Pennsylvania, United States

Philadelphia Day 3

October 31 – November 5, 2019 

Saturday morning started off day three. I woke up heckin’ hungover, and then we went to grab breakfast at… wait for it… a drive-thru grocery store. This seemed uneventful to Kristina who has grown up next too a Swiss Farms her whole life, but I was shook. What a time to be alive. I digress. We got breakfast from here and headed back to her house.

Next, Kristina decided to hang back at home while I went to downtown Philly to explore some more. I took a train to the main part of downtown, and then narrowed down what I wanted to do for the day.


My first stop of the day was the JFK Plaza, a public park which has the iconic LOVE statue. Although, this is a recreation, and the original has been at a museum in Indianapolis since its creation in 1970. This is still a famous site that many want to see when they come to Philadelphia. And, just while I happened to be visiting, a protest was taking place that I joined in briefly because why not?

Reading Terminal Market

Next, I walked about a half mile to the next Philadelphia must-see: Reading Terminal Market. Within the market, there are over 80 merchants.

Welcome to the Reading Terminal Market. One of America’s largest and oldest public markets, housed since 1893 in a National Historic Landmark building, the Market offers an incredible selection of locally grown & exotic produce, locally sourced meats and poultry, plus the finest seafood, cheeses, baked goods, and confections. You’ll find everything you need to create a memorable meal, from cookbooks, to table linens, to kitchenware, to fresh cut flowers, and more. Plus the widest variety of restaurants under one roof.

I found this to be very crowded and difficult to navigate (the map doesn’t even cover everything that’s crammed in there, but perhaps that’s meant to be part of the experience). If nothing else, the history of the market was intriguing to me. Markets have been integral to Philadelphia, dating all the way back to William Penn. Originally markets were open air and spread for many blocks. Eventually, the city limited them to indoors. Reading Terminal Market as it is now opened for business in 1893. It is designed in a grid with twelve aisles running east-west and four running north-south. Combine this with sawdust floors, this is certainly an interesting market experience.

There’s so many shops to check out in the market and so many places to eat. I was solely on the hunt for a vegan Philly cheesesteak (which I did not find), so I don’t have food recommendations. I did find a Top 10 article that may be of interest particularly if you’re a foodie.

An interesting recommendation in lieu of a vegan Philly cheesesteak at one of the restaurants

Before leaving, I spent way too long trying to find an outlet because I am chronically finding myself with a dying phone. I finally found one in a weird nook in the limited seating areas and had to stand there awkwardly until I reached 20%.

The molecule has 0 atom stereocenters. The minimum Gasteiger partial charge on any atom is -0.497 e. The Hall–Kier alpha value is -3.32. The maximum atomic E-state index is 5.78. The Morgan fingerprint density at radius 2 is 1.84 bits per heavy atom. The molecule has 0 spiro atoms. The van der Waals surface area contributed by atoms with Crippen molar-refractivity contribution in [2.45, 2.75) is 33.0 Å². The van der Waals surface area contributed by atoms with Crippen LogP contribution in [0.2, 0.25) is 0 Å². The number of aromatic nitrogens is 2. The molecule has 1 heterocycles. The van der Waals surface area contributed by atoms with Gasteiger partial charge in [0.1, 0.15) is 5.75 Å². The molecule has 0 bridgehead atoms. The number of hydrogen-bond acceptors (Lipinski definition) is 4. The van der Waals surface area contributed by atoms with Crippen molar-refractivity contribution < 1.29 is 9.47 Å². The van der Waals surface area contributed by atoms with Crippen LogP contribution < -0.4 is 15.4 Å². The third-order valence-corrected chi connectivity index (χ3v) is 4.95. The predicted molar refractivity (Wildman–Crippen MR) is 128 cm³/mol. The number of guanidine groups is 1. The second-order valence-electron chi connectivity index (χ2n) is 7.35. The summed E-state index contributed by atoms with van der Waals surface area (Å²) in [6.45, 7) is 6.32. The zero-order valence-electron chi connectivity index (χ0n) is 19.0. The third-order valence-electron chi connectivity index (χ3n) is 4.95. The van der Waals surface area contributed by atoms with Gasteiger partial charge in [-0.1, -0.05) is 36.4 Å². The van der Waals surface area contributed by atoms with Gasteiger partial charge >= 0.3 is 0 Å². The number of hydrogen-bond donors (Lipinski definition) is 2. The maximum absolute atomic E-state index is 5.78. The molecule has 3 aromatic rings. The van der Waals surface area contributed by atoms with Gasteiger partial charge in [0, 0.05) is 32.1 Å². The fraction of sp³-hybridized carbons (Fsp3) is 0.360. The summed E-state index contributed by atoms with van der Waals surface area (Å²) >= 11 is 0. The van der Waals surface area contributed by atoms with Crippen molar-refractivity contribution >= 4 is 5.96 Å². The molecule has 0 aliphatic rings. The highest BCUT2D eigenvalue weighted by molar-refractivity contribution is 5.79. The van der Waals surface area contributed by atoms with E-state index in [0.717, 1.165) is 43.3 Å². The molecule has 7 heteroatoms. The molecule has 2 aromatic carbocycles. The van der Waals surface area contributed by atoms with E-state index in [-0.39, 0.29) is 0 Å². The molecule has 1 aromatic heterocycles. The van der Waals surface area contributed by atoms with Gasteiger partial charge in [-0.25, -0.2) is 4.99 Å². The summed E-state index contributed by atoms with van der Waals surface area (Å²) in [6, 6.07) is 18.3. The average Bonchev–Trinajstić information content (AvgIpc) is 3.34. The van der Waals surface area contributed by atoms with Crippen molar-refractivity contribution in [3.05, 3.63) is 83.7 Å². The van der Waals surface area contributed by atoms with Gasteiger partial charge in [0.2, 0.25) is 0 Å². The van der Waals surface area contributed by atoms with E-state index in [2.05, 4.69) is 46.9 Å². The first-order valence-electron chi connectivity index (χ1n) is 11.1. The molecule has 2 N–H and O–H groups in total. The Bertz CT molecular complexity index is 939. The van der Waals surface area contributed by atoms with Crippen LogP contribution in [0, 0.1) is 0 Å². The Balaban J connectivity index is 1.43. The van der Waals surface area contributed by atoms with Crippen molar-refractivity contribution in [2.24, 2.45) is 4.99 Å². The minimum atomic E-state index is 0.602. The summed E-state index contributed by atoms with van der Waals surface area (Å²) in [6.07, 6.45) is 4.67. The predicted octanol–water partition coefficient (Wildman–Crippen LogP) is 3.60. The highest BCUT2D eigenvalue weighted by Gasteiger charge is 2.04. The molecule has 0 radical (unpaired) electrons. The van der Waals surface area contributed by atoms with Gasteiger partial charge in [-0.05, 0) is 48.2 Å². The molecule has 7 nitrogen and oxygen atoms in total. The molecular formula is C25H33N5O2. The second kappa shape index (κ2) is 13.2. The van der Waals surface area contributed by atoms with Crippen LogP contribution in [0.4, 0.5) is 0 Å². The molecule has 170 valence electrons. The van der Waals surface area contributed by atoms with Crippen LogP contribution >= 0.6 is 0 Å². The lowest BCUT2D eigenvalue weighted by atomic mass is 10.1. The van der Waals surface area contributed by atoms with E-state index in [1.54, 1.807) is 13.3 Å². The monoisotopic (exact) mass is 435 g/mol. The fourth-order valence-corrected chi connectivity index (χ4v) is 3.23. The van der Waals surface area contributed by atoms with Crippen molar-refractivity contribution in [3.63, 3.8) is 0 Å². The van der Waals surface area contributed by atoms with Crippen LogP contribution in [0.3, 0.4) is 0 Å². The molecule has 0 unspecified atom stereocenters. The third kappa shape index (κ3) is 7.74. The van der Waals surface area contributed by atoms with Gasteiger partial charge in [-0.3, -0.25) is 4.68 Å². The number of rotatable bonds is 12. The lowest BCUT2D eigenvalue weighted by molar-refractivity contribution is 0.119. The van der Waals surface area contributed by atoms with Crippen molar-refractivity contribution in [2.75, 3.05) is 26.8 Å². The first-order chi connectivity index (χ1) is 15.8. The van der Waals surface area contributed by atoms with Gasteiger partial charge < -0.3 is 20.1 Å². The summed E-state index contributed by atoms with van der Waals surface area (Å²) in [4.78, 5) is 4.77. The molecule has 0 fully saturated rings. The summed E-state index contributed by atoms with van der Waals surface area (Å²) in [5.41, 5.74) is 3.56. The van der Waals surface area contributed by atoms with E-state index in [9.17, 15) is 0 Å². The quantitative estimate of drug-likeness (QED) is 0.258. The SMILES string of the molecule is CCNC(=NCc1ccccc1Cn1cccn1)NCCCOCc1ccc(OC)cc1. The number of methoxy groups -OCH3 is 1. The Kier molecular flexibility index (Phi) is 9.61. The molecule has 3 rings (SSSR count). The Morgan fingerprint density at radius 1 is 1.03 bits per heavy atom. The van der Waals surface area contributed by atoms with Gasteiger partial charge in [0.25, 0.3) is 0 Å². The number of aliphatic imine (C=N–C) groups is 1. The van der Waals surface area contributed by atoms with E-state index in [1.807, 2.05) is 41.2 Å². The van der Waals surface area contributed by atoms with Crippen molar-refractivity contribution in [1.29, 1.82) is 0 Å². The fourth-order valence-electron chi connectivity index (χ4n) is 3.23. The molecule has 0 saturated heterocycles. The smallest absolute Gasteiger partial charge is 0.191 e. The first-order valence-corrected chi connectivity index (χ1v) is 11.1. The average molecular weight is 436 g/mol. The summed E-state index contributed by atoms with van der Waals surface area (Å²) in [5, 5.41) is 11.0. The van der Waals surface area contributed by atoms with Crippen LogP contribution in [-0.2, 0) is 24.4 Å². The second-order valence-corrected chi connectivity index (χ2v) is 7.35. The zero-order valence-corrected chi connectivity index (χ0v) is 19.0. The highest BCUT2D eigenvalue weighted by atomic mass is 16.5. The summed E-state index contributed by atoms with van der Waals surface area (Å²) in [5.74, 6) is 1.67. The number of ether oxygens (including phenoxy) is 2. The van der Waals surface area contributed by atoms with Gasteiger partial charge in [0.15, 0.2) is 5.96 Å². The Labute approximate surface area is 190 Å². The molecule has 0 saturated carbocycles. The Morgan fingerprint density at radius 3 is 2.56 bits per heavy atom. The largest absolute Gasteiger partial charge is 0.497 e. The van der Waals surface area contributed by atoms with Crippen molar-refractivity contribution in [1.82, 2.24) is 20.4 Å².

National Constitution Museum

Next stop: another museum! Well, before I actually got there, I got lost, which seems to be a recurrent theme. I attempted to walk there but went about 20 minutes in the wrong direction. I decided on taking an Uber because I most definitely had landed myself in a rough neighborhood and clearly looked like a lost traveler.

When I finally got to the museum, I was immediately struck by how many exhibits I saw just as I was entering the building, as well as around the perimeter of the lobby. There were countless in-depth exhibits at the National Constitution Museum and many of them can be viewed virtually on their website.

On top of having a variety of discounts, another cool thing about this museum is that tickets are valid for two days of entry. This is great for people who really want to soak up all the exhibits. It is a lot to do in one day, both because of how much there is but also the density of the learning.

Even for people unable to visit the museum, there is an abundance of learning resources on their website, including an interactive Constitution.

After finishing up at the museum for the day, I stumbled across another much needed outlet. I hung out in the bathroom for an odd amount of time until I reached the necessary 20% and then headed on my way back to Kristina’s house. By the time I made it about 1/4 mile and near Liberty Bell, I was lost and confused once again.

I finally found my way to the train at Jefferson Station and was on my way back, wrapping up day three in Philadelphia.

I got back home without any more issues, and we got McDonald’s successfully and watched more political debates. Then, I headed out to a local bar named Joclyn’s for a few drinks and meeting up with some people. I returned home exhausted from a busy day and called it a day.

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